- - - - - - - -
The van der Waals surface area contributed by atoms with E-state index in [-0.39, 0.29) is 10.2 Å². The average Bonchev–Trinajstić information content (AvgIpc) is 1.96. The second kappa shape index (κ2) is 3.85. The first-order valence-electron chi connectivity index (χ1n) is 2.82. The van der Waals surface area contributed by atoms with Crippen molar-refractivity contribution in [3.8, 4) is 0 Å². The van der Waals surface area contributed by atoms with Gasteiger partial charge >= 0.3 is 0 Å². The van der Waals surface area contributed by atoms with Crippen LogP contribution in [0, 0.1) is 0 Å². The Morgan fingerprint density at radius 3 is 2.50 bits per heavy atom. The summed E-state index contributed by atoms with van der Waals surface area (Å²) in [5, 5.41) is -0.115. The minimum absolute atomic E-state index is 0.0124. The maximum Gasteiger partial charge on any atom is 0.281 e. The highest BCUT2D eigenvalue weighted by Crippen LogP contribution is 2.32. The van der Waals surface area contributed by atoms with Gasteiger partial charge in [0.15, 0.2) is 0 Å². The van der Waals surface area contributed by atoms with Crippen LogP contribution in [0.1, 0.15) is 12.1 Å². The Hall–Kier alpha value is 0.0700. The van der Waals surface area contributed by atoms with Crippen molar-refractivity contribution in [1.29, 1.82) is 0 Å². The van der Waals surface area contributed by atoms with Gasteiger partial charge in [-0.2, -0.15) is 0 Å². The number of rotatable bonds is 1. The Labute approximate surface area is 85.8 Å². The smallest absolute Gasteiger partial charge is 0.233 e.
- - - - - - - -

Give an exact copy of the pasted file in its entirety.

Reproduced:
The van der Waals surface area contributed by atoms with E-state index in [-0.39, 0.29) is 10.2 Å². The average Bonchev–Trinajstić information content (AvgIpc) is 1.96. The second kappa shape index (κ2) is 3.85. The first-order valence-electron chi connectivity index (χ1n) is 2.82. The van der Waals surface area contributed by atoms with Crippen molar-refractivity contribution in [3.8, 4) is 0 Å². The van der Waals surface area contributed by atoms with Gasteiger partial charge >= 0.3 is 0 Å². The van der Waals surface area contributed by atoms with Crippen LogP contribution in [0, 0.1) is 0 Å². The Morgan fingerprint density at radius 3 is 2.50 bits per heavy atom. The summed E-state index contributed by atoms with van der Waals surface area (Å²) in [5, 5.41) is -0.115. The minimum absolute atomic E-state index is 0.0124. The maximum Gasteiger partial charge on any atom is 0.281 e. The highest BCUT2D eigenvalue weighted by Crippen LogP contribution is 2.32. The van der Waals surface area contributed by atoms with Gasteiger partial charge in [0.15, 0.2) is 0 Å². The van der Waals surface area contributed by atoms with Crippen LogP contribution in [0.1, 0.15) is 12.1 Å². The Hall–Kier alpha value is 0.0700. The van der Waals surface area contributed by atoms with Crippen molar-refractivity contribution in [1.29, 1.82) is 0 Å². The van der Waals surface area contributed by atoms with Gasteiger partial charge in [-0.2, -0.15) is 0 Å². The number of rotatable bonds is 1. The Labute approximate surface area is 85.8 Å². The smallest absolute Gasteiger partial charge is 0.233 e.